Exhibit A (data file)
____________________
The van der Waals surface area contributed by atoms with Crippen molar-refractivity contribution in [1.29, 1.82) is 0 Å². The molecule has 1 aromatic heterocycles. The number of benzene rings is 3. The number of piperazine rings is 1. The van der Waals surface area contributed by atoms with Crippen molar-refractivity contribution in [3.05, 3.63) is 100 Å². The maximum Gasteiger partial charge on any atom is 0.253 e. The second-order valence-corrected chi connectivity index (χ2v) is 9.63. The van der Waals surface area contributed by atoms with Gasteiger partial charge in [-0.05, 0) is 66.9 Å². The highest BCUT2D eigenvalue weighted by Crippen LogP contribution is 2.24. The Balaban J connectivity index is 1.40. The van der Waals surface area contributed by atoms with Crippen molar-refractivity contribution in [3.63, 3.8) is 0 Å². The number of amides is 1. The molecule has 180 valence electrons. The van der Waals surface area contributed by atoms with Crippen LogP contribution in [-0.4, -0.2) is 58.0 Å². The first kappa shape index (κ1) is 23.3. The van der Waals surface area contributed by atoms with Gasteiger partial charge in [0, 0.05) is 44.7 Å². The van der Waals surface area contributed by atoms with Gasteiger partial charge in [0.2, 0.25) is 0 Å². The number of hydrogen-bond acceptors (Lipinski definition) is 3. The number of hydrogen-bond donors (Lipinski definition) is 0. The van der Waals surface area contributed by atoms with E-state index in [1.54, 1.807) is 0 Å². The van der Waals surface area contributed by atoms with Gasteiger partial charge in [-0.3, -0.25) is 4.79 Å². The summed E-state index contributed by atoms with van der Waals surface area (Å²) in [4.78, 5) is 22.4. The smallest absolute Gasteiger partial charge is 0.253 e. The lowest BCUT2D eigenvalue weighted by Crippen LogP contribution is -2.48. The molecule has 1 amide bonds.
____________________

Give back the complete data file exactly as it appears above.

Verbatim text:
The van der Waals surface area contributed by atoms with Crippen molar-refractivity contribution in [1.29, 1.82) is 0 Å². The molecule has 1 aromatic heterocycles. The number of benzene rings is 3. The number of piperazine rings is 1. The van der Waals surface area contributed by atoms with Crippen molar-refractivity contribution in [3.05, 3.63) is 100 Å². The maximum Gasteiger partial charge on any atom is 0.253 e. The second-order valence-corrected chi connectivity index (χ2v) is 9.63. The van der Waals surface area contributed by atoms with Gasteiger partial charge in [-0.05, 0) is 66.9 Å². The highest BCUT2D eigenvalue weighted by Crippen LogP contribution is 2.24. The Balaban J connectivity index is 1.40. The van der Waals surface area contributed by atoms with Crippen molar-refractivity contribution in [3.63, 3.8) is 0 Å². The number of amides is 1. The molecule has 180 valence electrons. The van der Waals surface area contributed by atoms with Crippen LogP contribution in [-0.4, -0.2) is 58.0 Å². The first kappa shape index (κ1) is 23.3. The van der Waals surface area contributed by atoms with Gasteiger partial charge in [0, 0.05) is 44.7 Å². The van der Waals surface area contributed by atoms with Gasteiger partial charge in [0.2, 0.25) is 0 Å². The number of hydrogen-bond acceptors (Lipinski definition) is 3. The number of hydrogen-bond donors (Lipinski definition) is 0. The van der Waals surface area contributed by atoms with E-state index in [1.54, 1.807) is 0 Å². The van der Waals surface area contributed by atoms with Gasteiger partial charge in [-0.3, -0.25) is 4.79 Å². The summed E-state index contributed by atoms with van der Waals surface area (Å²) in [4.78, 5) is 22.4. The smallest absolute Gasteiger partial charge is 0.253 e. The lowest BCUT2D eigenvalue weighted by Crippen LogP contribution is -2.48. The molecule has 1 amide bonds.